27 October 2006


I remember long ago, being given by a teacher, Donald Davie, two elegies for Algernon Charles Swinburne, and being asked to determine which was the better poem. One was by Ezra Pound: SALVE O PONTIFEX!: To Swinburne; an hemichaunt. The other was by Thomas Hardy: A SINGER ASLEEP (Algernon Charles Swinburne, 1837-1909). One thing I remember is the graduate students (I was an undergrad then) protesting that they had never been trained or asked to argue the merits of one poem over another. The other is that there was just, clearly, no question. The Pound poem is overwritten, bombastic, and just very very young. Still, lyrically, there are some things to recommend Pound's poem, and I wouldn't discourage anyone from reading it. But the Hardy poem is terrific, as is much of his work, which I knew nothing at all about before that exercise.

Since I haven't done a lot of blogging this week (just the Linh Dinh note), I thought I'd put the Hardy poem here. You'll have to find the Pound poem for yourself (it begins on p. 40 of Collected Early Poems of Ezra Pound, pub. New Directions in 1976). Hardy's not so much talked about as one of the great poets, but to me, he is — particularly of that time that might be considered just before modernism. And in some ways, his poems predict that modernism more than the earliest poems of Pound or the contemporary poems of Yeats. Here's the Hardy poem.

(Algernon Charles Swinburne, 1837-1909)


In this fair niche above the unslumbering sea,
That sentrys up and down all night, all day,
From cove to promontory, from ness to bay,
The Fates have fitly bidden that he should be
Pillowed eternally.


- It was as though a garland of red roses
Had fallen about the hood of some smug nun
When irresponsibly dropped as from the sun,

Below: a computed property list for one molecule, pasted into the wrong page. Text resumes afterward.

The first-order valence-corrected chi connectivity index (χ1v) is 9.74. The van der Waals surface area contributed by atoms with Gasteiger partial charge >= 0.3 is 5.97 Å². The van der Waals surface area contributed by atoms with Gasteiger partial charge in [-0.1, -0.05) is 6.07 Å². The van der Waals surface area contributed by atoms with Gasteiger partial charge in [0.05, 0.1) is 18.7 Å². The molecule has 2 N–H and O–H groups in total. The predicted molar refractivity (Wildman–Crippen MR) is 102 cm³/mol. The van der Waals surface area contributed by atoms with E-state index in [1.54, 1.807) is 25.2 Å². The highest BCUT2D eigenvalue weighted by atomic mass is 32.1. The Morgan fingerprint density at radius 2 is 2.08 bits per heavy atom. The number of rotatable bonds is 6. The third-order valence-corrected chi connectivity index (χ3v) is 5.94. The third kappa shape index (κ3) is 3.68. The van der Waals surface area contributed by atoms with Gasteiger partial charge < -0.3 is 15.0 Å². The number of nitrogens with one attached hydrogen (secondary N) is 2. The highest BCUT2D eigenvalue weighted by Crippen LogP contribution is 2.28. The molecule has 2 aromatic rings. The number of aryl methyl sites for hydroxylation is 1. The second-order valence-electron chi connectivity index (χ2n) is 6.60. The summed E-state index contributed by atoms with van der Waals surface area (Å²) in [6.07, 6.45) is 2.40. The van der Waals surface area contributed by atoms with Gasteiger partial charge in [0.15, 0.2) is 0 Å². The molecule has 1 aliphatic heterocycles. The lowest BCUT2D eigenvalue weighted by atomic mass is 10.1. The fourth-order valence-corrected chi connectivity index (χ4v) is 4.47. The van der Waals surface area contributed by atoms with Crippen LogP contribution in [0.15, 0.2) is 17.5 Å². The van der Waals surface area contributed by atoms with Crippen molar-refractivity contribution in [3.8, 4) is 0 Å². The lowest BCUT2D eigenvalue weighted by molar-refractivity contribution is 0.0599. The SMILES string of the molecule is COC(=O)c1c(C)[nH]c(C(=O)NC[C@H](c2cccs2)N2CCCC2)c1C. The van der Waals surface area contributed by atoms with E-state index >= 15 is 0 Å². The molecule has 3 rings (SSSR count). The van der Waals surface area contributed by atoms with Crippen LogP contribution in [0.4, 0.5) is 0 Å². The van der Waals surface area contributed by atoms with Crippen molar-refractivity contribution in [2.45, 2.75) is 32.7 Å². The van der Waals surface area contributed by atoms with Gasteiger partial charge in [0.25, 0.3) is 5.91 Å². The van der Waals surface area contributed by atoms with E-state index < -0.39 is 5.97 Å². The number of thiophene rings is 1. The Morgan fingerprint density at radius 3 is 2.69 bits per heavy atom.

In fulth of numbers freaked with musical closes,
Upon Victoria's formal middle time
His leaves of rhythm and rhyme.


O that far morning of a summer day
When, down a terraced street whose pavements lay
Glassing the sunshine into my bent eyes,
I walked and read with a quick glad surprise
New words, in classic guise, -


The passionate pages of his earlier years,
Fraught with hot sighs, sad laughters, kisses, tears;
Fresh-fluted notes, yet from a minstrel who
Blew them not naively, but as one who knew
Full well why thus he blew.


I still can hear the brabble and the roar
At those thy tunes, O still one, now passed through
That fitful fire of tongues then entered new!
Their power is spent like spindrift on this shore;
Thine swells yet more and more.


- His singing-mistress verily was no other
Than she the Lesbian, she the music-mother
Of all the tribe that feel in melodies;
Who leapt, love-anguished, from the Leucadian steep
Into the rambling world-encircling deep
Which hides her where none sees.


And one can hold in thought that nightly here
His phantom may draw down to the water's brim,
And hers come up to meet it, as a dim
Lone shine upon the heaving hydrosphere,
And mariners wonder as they traverse near,
Unknowing of her and him.


One dreams him sighing to her spectral form:
"O teacher, where lies hid thy burning line;
Where are those songs, O poetess divine
Whose very arts are love incarnadine?"
And her smile back: "Disciple true and warm,
Sufficient now are thine." . . .


So here, beneath the waking constellations,
Where the waves peal their everlasting strains,
And their dull subterrene reverberations
Shake him when storms make mountains of their plains -
Him once their peer in sad improvisations,
And deft as wind to cleave their frothy manes -
I leave him, while the daylight gleam declines
Upon the capes and chines.



At 1:43 PM, Blogger K. Silem Mohammad said...